Aristotle M. Vainikos '23, named after his grandfather Aristotelis, explores the experiences of students who share the same name as famous figures.
Aristotle M. Vainikos '23, named after his grandfather Aristotelis, explores the experiences of students who share the same name as famous figures. By Amanda Y. Su

A Rose by Any Other Name

So, for me, the name is not so much an allusion to the grandeur of the Parthenon and the philosophers who ruminated beneath its shadow; rather, it sparks an image of a hard-working, small-town, Greek-American immigrant.
By Aristotle M. Vainikos

My Harvard introduction is largely the same as every other freshman’s: name, home town, freshman dorm. But the inevitable response I typically get is not standard at all:

“Woah! Your name is...Aristotle!?”

The next few questions follow a similarly predictable progression. “Are you named after the Philosopher?” “Are you Greek?” “Are you going to concentrate in Philosophy?”

No. Yes. Probably Not.

Many times, people don’t even believe I’m telling the truth. “Now, what’s your real name?” or “Is that your alias for the day?” are both verbatim questions I’ve heard in the last year.

People might say I have a “famous name,” but it’s tough for me to see it that way. I’m named after my grandpa, or “pappou,” who was born in a small village in Greece where “Aristotle” is a common name. At my Greek Orthodox church alone, I know three other Aristotles.

When my pappou arrived in America in the mid-1950s, his uncle advised him that having a name as identifiably “Greek” as Aristotle wouldn’t serve him well in the States –– he’d have to alter his name to “Arthur.” Reluctantly, he did.

But when my mother was naming me, she wanted to be as authentic as possible: she called me “Aristotelis,” the Greek version of Aristotle, my pappou’s true name.

So, for me, the name is not so much an allusion to the grandeur of the Parthenon and the philosophers who ruminated beneath its shadow; rather, it sparks an image of a hard-working, small-town, Greek-American immigrant. Not a famous name; a ubiquitous one.

***

Naming can serve as an exercise in creativity. Recently, “unique” names have seen an almost 200 percent increase in popularity. Whether it’s Beyonce and Jay-Z attempting to trademark Blue Ivy, or “Atticus” taking the top spot on parents.com’s 2017 list of “Top 100 Unique Names,” American society has become fascinated with crafting the next “unicorn” name.

Explanation for this trend can be found in fads and pop culture. For example, names derived from Game of Thrones, including Arya and Khaleesi, have shot up in popularity in the last couple years. Another explanation is the “American frontier mindset,” as dubbed by a 2016 BBC article. In a society that values individualism, Americans strive to stand out as unique and exceptional. Some suggest this trend might motivate parents to seek names that will give their children a head start as they aspire for singularity. Regardless, the trend toward unique names only continues to increase.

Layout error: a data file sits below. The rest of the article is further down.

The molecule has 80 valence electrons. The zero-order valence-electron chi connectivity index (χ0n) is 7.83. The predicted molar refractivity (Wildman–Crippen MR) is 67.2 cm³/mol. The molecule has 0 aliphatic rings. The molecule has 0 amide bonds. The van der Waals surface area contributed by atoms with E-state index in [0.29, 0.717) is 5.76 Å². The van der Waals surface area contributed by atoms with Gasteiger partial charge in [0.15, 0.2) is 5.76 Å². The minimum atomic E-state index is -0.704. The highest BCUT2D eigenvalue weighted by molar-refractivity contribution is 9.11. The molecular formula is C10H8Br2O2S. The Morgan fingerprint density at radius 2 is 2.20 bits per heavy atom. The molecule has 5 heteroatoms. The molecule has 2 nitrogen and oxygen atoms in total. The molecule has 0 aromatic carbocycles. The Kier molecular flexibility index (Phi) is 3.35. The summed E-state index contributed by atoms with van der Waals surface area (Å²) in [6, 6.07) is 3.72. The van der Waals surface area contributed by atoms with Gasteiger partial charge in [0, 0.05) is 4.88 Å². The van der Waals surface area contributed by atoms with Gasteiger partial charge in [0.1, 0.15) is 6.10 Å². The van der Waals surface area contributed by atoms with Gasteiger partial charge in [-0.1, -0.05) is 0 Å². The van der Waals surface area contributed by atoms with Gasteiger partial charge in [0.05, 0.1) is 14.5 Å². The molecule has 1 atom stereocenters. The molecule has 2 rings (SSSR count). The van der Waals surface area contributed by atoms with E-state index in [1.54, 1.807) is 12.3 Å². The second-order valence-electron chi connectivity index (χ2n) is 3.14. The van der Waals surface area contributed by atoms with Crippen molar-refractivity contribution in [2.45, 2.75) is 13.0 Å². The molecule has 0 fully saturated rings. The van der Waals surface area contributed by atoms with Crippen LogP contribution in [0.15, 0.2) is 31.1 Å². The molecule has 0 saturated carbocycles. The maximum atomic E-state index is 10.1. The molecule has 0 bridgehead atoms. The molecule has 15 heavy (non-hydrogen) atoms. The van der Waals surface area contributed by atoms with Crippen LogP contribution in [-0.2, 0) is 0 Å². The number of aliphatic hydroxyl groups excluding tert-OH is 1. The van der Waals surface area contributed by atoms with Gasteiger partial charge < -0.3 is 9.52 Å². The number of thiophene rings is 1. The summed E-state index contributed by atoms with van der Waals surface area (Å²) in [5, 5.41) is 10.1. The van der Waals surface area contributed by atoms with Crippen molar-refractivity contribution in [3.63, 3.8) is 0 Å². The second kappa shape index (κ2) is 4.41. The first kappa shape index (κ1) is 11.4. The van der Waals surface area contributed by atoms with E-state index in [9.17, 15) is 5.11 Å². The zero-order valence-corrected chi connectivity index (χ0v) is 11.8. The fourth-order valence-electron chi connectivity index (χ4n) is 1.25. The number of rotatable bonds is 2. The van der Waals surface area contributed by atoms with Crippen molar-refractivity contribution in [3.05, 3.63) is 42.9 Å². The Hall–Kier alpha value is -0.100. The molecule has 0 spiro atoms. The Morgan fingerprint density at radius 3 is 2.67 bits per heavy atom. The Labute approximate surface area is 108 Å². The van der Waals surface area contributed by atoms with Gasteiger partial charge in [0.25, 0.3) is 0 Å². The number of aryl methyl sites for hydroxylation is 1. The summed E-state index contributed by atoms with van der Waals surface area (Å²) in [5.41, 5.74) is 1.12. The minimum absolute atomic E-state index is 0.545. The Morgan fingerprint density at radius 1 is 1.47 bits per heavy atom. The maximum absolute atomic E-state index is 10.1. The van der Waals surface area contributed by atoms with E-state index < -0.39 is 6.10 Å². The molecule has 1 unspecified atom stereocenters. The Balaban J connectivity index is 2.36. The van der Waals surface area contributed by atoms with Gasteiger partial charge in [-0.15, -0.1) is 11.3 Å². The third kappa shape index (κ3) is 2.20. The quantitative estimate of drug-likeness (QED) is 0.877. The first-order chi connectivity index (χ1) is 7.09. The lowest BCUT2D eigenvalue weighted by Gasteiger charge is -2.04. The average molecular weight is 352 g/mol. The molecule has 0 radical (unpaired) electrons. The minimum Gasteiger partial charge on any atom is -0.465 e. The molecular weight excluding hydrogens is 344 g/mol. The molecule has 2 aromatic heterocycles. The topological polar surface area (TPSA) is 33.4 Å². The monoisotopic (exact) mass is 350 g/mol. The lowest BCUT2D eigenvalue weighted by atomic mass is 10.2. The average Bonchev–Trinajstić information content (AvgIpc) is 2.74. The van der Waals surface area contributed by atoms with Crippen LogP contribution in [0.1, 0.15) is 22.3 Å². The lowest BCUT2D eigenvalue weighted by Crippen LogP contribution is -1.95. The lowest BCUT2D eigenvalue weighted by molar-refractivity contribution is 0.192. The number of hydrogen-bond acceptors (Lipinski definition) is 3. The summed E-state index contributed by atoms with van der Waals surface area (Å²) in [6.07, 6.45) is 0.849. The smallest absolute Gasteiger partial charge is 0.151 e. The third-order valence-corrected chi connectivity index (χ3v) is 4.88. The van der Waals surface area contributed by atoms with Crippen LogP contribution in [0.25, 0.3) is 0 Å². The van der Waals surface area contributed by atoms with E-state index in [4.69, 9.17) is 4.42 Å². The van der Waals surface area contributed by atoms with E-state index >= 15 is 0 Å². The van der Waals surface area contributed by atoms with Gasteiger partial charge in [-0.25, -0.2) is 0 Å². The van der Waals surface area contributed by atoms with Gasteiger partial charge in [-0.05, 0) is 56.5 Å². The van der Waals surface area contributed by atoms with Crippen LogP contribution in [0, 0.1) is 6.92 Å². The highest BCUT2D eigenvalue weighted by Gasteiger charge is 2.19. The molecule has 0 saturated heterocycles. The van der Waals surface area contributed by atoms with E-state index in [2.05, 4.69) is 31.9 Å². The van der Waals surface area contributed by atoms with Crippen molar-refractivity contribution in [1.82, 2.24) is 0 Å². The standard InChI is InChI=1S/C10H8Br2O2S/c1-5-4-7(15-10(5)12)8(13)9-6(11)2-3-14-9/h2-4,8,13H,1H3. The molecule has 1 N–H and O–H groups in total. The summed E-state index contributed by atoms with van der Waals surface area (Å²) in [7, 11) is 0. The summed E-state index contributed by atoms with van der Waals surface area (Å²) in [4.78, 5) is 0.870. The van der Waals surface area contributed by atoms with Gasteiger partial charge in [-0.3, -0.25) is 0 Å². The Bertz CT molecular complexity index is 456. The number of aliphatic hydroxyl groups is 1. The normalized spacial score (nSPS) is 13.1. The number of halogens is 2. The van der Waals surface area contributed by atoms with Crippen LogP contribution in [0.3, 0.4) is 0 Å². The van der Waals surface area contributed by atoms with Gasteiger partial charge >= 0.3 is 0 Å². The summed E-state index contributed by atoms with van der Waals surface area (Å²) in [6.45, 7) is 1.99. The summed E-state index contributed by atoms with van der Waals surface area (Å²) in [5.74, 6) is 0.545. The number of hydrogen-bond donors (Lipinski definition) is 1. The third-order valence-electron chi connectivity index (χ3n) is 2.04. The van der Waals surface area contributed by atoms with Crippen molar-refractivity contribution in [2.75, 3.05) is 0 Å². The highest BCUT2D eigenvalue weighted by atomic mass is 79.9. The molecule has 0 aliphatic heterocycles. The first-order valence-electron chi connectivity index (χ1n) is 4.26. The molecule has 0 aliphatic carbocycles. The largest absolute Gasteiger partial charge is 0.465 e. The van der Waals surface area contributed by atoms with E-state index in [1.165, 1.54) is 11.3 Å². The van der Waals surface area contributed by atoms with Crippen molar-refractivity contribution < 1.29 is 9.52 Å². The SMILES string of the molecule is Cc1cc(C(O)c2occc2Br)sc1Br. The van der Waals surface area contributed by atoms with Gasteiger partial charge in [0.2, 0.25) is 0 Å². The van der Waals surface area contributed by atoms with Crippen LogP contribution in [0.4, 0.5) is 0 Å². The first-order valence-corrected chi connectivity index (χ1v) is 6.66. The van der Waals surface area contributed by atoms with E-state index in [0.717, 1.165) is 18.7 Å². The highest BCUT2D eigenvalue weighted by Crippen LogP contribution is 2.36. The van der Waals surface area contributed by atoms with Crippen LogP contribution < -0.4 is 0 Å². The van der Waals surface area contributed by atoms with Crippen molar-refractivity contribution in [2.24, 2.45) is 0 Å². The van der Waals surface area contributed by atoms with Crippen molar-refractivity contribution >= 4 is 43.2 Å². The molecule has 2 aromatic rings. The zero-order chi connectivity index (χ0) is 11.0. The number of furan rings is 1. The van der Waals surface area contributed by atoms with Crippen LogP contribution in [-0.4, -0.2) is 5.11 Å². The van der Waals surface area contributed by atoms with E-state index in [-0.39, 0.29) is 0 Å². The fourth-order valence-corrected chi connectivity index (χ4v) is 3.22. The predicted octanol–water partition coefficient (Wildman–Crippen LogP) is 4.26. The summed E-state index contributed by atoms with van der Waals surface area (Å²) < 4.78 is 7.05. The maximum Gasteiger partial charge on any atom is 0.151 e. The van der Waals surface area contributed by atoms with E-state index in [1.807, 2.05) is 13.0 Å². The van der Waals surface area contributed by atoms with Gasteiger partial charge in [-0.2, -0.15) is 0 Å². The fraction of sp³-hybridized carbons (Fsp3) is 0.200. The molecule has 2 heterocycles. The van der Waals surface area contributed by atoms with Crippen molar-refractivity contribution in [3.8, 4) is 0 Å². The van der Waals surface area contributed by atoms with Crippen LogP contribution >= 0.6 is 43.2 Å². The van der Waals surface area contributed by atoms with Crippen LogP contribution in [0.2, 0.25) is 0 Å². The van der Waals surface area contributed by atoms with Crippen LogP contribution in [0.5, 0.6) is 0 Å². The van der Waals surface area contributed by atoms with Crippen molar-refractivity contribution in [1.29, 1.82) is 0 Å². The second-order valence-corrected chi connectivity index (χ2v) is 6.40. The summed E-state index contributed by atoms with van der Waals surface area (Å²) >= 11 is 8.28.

I’m also not the only one at Harvard to sport an uncommon name. Galadriel A. Coury ’23 is named after — yes — the queen of the Elves in J.R.R. Tolkien’s The Lord of the Rings trilogy. She explains that her father’s cousin suggested the name, and after much deliberation, her parents agreed on it for its “mystical and powerful” sound. She describes herself as very “pro-creative names.”

“People remember me,” she says. “In my interviews or whatever, I can just start off with my name… it makes me interesting right off the bat. I don't have to make as much of an effort at looking cool, because my name does it for me,” she says with a chuckle.

Coury’s name often provokes a double-take. Seconds after offering her name to a new group of people, one or two heads will inevitably flip back toward her, eyes wide. “Did you know your name is from The Lord of the Rings?” Yes. Yes she does.

James U. Joyce ’22, an active Crimson editor, hasn’t experienced quite the same benefits that Galadriel has, but enjoys having a famous name nonetheless.

“In high school, there was no reaction. People didn’t really know who James Joyce was,” he says. “Then I got [to Harvard]. It became a big thing...Every week or so, I meet someone new who says, ‘That’s your name! I have to ask about that!’ People here have actually read James Joyce.”

In Joyce’s case, the name is a family one. He explains, “I’m named after my uncle, who was named James Joyce, who was named after his grandfather, who was also James Joyce. It has been running in the family forever.”

Of course, I had to ask if there was any relation to the towering literary figure: Joyce affirmed that supposedly there is one, generations back.

Fortunately, he doesn’t feel any expectations associated with his name. “But one of my goals, he says, “is to be the first Google search result when you look up James Joyce.”

This is a point on which Joyce, Coury, and I could all agree –– while people might have expectations for you when you’re named after a well-known figure, you really just feel like a regular person. Coury puts it best: “I don't know anything else. I don't have anything that I would compare [having a common name] to...There's never been a point where I haven’t liked my name.”

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Introspection